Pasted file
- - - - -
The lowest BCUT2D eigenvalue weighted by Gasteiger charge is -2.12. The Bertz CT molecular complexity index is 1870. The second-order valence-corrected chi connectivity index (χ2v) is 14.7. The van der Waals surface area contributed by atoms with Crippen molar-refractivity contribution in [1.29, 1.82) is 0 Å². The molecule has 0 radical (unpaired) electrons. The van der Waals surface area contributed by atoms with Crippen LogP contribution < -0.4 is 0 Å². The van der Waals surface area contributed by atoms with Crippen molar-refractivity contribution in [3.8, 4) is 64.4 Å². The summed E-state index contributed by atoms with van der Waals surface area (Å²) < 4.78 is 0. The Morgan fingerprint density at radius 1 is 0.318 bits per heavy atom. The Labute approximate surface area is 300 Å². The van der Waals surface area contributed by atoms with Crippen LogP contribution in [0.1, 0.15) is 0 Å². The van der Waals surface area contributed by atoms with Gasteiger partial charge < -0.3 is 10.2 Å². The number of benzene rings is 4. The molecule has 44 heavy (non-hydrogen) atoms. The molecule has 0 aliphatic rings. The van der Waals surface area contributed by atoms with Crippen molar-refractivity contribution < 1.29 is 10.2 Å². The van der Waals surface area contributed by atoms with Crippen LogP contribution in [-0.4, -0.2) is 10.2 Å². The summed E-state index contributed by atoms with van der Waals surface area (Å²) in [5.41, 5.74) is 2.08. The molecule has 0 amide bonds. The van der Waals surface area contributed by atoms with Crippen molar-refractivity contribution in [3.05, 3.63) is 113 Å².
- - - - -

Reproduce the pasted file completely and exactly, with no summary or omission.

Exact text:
The lowest BCUT2D eigenvalue weighted by Gasteiger charge is -2.12. The Bertz CT molecular complexity index is 1870. The second-order valence-corrected chi connectivity index (χ2v) is 14.7. The van der Waals surface area contributed by atoms with Crippen molar-refractivity contribution in [1.29, 1.82) is 0 Å². The molecule has 0 radical (unpaired) electrons. The van der Waals surface area contributed by atoms with Crippen LogP contribution < -0.4 is 0 Å². The van der Waals surface area contributed by atoms with Crippen molar-refractivity contribution in [3.8, 4) is 64.4 Å². The summed E-state index contributed by atoms with van der Waals surface area (Å²) < 4.78 is 0. The Morgan fingerprint density at radius 1 is 0.318 bits per heavy atom. The Labute approximate surface area is 300 Å². The van der Waals surface area contributed by atoms with Crippen LogP contribution in [0.1, 0.15) is 0 Å². The van der Waals surface area contributed by atoms with Gasteiger partial charge < -0.3 is 10.2 Å². The number of benzene rings is 4. The molecule has 44 heavy (non-hydrogen) atoms. The molecule has 0 aliphatic rings. The van der Waals surface area contributed by atoms with Crippen molar-refractivity contribution < 1.29 is 10.2 Å². The van der Waals surface area contributed by atoms with Crippen LogP contribution in [-0.4, -0.2) is 10.2 Å². The summed E-state index contributed by atoms with van der Waals surface area (Å²) in [5.41, 5.74) is 2.08. The molecule has 0 amide bonds. The van der Waals surface area contributed by atoms with Crippen molar-refractivity contribution in [3.05, 3.63) is 113 Å².